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eliminated, but he does not share this information with Hussein. Still, it is clear from the conversation that Hussein knows that things are going badly. Nasser tries to convince the king that the air attack on 5 June was carried out jointly by the Israeli, U.S., and British air forces—which Nasser himself might indeed have believed. Israeli signals intelligence (SIGINT) monitors Nasser’s orders to his forces to fall back to the Suez Canal following the breakthrough of Israeli forces in the north and the south of Sinai early that morning. Disclosure of this order enables the Israel Defense Forces (IDF) to start an offensive against Syria on the Golan Heights three days later. 12 October: The Israeli Navy destroyer Eilat on a routine coastal patrol from Ashdod port past El Arish toward the northern entrance to the Suez Canal at Port Said is ambushed by an Egyptian missile boat and sunk. This was the result of miscommunica- tion of early warning intelligence information.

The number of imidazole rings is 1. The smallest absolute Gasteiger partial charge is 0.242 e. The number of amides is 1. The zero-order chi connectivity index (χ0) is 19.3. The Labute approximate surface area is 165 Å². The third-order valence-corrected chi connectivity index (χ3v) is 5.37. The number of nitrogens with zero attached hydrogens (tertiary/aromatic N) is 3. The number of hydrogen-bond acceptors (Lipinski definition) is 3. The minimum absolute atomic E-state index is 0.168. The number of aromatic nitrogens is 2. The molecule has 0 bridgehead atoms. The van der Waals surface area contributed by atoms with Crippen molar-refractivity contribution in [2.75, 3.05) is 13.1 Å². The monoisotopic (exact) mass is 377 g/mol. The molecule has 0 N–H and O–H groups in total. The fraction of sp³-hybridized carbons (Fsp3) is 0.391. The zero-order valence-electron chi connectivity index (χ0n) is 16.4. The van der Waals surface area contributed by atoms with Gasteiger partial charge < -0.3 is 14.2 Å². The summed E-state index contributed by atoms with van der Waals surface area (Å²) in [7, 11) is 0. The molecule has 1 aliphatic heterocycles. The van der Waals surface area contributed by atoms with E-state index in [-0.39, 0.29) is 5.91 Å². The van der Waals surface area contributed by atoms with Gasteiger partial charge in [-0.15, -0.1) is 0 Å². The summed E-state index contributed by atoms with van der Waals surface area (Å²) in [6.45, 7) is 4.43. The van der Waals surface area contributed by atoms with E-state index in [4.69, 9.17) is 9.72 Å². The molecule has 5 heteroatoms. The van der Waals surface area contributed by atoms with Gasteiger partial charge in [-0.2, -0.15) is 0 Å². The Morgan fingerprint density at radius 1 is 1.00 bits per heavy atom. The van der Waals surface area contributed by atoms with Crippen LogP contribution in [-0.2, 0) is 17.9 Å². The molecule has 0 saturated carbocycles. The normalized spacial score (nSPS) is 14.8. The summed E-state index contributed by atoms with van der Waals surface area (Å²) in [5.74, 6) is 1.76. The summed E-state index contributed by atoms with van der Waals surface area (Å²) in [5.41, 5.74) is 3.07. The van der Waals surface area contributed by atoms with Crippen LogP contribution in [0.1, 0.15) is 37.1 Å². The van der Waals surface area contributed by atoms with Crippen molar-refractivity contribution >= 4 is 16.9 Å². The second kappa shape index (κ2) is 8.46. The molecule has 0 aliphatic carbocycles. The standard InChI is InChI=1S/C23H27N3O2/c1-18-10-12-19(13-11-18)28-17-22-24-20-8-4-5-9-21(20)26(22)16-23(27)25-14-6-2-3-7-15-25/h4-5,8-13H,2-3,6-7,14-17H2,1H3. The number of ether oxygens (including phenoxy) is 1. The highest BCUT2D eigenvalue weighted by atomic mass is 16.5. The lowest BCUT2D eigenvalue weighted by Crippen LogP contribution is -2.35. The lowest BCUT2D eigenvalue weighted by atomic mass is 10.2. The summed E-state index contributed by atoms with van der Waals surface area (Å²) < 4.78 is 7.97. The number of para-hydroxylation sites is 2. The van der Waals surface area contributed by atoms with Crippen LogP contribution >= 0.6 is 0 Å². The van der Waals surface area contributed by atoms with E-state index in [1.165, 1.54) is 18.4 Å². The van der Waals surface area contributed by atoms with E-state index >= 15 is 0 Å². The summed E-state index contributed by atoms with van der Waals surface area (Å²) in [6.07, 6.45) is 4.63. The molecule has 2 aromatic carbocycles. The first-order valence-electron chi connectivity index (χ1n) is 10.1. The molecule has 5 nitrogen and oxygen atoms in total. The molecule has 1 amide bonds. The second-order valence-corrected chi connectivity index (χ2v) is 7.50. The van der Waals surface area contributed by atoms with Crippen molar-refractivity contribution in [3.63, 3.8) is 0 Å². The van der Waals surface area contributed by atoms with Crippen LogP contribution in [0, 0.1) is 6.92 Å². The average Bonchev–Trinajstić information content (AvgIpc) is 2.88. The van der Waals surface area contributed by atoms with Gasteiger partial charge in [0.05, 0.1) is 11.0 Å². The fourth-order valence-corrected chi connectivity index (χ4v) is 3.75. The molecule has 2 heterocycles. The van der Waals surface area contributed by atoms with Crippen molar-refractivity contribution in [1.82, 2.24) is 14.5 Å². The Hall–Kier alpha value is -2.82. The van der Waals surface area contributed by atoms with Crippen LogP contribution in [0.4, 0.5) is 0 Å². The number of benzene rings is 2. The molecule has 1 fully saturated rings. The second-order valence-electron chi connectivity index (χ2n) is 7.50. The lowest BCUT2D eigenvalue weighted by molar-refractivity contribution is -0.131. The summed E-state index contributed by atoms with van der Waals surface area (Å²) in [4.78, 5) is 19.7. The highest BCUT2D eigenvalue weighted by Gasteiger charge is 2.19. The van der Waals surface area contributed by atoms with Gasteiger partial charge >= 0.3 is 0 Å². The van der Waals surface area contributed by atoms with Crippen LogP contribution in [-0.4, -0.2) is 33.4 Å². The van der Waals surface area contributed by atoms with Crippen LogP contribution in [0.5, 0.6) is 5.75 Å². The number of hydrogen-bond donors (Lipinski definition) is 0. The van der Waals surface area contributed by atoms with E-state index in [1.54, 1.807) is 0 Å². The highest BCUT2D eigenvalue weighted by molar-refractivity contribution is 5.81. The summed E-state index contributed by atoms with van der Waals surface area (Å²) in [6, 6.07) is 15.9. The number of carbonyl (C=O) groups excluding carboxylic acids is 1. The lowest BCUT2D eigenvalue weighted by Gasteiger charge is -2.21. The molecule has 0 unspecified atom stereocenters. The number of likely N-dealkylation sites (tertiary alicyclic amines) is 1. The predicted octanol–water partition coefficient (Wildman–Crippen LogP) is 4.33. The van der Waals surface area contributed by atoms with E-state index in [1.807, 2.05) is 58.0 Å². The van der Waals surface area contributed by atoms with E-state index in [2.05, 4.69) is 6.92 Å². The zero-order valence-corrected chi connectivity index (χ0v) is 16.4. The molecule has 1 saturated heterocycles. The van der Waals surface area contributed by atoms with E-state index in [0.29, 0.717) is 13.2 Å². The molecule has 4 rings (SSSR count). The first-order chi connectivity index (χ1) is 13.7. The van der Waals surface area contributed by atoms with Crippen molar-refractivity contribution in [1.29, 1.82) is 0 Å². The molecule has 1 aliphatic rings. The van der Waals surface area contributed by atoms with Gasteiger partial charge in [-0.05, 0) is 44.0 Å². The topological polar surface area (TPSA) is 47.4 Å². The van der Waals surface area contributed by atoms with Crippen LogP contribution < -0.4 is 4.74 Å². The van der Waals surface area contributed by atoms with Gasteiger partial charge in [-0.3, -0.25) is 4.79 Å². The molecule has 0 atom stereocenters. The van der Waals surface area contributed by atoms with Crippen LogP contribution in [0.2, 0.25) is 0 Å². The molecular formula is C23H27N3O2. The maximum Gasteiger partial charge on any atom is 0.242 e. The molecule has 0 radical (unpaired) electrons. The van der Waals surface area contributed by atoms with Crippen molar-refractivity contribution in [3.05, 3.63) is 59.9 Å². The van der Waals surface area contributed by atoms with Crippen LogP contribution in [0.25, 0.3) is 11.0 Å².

1968 Through the Swiss-Jewish engineer, Alfred Frauenkecht, Lishka Le’Kishrei Mada/Bureau of Scientific Liaison (LAKAM) obtains the blueprints of the Mirage III jet fighter. David Bar-Tov replaces Yehuda Lapidot as director of Nativ. Zvi Zamir is appointed director of the Mossad, holding this position until 1974. February: The remaining members of the Jewish espionage network in Egypt are released under a prisoner-of-war exchange agreement between the Israeli and Egyptian governments. November: The Plumbat Operation, a combined action by the Bureau of Scientific Liaison and the Mossad in support of the Is- raeli nuclear weapons effort, is carried out. A German freighter with a cargo of some 200 tons of uranium oxide (“yellowcake”) disappears. When the freighter reappears at a Turkish port, the cargo has gone; it was transferred at sea to an Israeli ship.
1969 Marwan Ashraf, scion of a respected Egyptian family and mar- ried to the third daughter of Egyptian president Nasser, volunteers to provide the Mossad with sensitive and top classified information from the Egyptian government. Ashraf’s information on Egypt’s inability to wage war against Israel because its army lacks the weapons necessary for this purpose gradually crystallizes in Israeli intelligence circles into what becomes known as “the Concept.” 24 December: In the Noah’s Ark Operation, Israel “steals” five missile boats it had ordered—and paid for—from the French shipyard at Cherbourg.